While Holy Prophet Muhammad(sa) stressed the importance of formal prayer, he also established the importance of moderation in worship. Hazrat Anas(ra) relates that three persons inquired from the wives of the Holy Prophet(sa) about his practice in the matter of worship. When they were informed, they felt that amount of time spent worshipping would not suffice in their own cases, saying, “There is no comparison between the Holy Prophet(sa) and us. He has been forgiven in advance.” (They meant that they would need to worship more than the Holy Prophet(sa).) One of them declared, “I shall always spend the whole night in voluntary prayer.” The second announced, “I shall observe a fast every day without interruption.” The third said, “I shall keep away from women and shall never marry.” The Holy Prophet(sa) arrived and asked them, “Did you say this and this? Now, I fear God more than you do and am more mindful of my duty to Him than you are, but I observe a fast and also abstain from fasting, and I perform voluntary prayer at night and also sleep, and I consort with my wives. He who turns away from my practice is not of me.”(3) The Holy Prophet(sa) was saying that even though he spent an ample amount of time in worship and prayer, he did not spend every waking moment praying. Although there were days that he would fast, there were also days when he did not keep a fast. There were parts of nights that he prayed and others when he slept. He pointed out to his followers the need to observe his teachings on moderation and not to completely abandon living life for religion. It is noteworthy that in spite of the fact that he performed much worship, whenever he prayed, he always praised Allah and asked for forgiveness. Hazrat Ayesha(ra) relates that in his bowing and prostration, the Holy Prophet(sa) recited repeatedly, “Holy art Thou, O’ Allah our Lord, and Thine is the Praise. Forgive me, O Allah.”(4)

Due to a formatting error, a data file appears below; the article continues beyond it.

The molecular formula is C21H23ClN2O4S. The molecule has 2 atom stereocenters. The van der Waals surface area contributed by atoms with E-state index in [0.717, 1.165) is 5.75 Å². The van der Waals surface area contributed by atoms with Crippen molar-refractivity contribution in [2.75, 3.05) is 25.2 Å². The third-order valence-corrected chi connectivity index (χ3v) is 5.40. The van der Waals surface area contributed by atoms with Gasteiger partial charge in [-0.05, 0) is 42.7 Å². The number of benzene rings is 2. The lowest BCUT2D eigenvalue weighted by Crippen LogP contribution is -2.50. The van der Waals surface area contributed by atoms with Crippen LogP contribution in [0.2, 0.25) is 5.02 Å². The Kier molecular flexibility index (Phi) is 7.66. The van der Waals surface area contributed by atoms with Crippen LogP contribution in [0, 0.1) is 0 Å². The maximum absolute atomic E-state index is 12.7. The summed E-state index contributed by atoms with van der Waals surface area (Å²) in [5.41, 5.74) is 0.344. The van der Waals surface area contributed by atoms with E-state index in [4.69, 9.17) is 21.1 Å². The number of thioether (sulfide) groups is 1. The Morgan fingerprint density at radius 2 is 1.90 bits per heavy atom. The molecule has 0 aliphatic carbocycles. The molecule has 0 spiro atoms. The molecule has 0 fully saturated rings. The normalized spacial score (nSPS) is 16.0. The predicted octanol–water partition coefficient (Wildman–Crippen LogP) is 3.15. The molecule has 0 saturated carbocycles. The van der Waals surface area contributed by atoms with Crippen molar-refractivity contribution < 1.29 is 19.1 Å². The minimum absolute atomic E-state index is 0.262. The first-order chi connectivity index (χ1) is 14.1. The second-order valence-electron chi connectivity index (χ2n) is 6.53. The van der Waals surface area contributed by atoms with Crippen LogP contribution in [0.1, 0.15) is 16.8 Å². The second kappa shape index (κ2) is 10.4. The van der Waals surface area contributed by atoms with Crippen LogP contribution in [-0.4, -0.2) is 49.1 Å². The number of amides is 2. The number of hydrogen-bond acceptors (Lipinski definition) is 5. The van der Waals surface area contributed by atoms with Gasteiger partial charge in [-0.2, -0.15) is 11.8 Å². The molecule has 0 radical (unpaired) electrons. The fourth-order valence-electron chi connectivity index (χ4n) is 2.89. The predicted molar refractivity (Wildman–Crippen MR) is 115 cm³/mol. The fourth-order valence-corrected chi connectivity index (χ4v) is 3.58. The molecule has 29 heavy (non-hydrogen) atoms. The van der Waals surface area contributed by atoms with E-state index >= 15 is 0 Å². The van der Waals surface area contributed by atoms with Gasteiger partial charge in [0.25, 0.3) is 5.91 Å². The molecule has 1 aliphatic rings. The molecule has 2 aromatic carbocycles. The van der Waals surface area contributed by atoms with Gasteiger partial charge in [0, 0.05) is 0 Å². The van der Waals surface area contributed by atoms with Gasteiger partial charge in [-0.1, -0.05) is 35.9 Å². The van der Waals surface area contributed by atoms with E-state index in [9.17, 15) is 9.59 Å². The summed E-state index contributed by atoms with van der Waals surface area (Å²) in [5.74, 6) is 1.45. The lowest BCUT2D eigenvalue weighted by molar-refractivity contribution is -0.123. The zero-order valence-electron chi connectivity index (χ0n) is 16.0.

Another method of worship that the Holy Prophet(sa) practiced was fasting. During the holy month of Ramadhan, Holy Prophet(sa) adhered to fasting the entire month and devoted his time to prayer. Hazrat Ayesha(ra) relates that the Holy Prophet(sa) never offered more than eleven raka’as at night during Ramadhan or at any other time. He would offer four raka’as long and perfect, and then four of the same type and then three. She asked him, “Messenger of Allah, do you sleep before offering Witr [a voluntary prayer]?” He answered, “Ayesha, my eyes sleep but my heart does not.”(5) What the Holy Prophet(sa) was trying to say was that even though his eyes were closed, his heart was still worshipping. Take, for example, when something is bothering us, during our sleep, our subconscious is continuously thinking of that problem. Even during sleep, our mind is focused on this problem. The Holy Prophet(sa) said that even though his eyes were closed, his mind, heart and soul were continuously worshipping Allah.
Ramadhan was not the only time of the year that he would fast. He would fast throughout the year for a different number of days. Yet, he never fasted for an entire month unless it was during Ramadhan. Hazrat Ayesha(ra) relates that the Holy Prophet(sa) would not fast during a month till we began to think he would not fast in this month, and he would go on observing the fast till we thought he would not omit fasting at all during the month; and if one wanted to see him offering prayer at night one could do that; or if one wanted to see him at sleep at night one could do that as well.(6)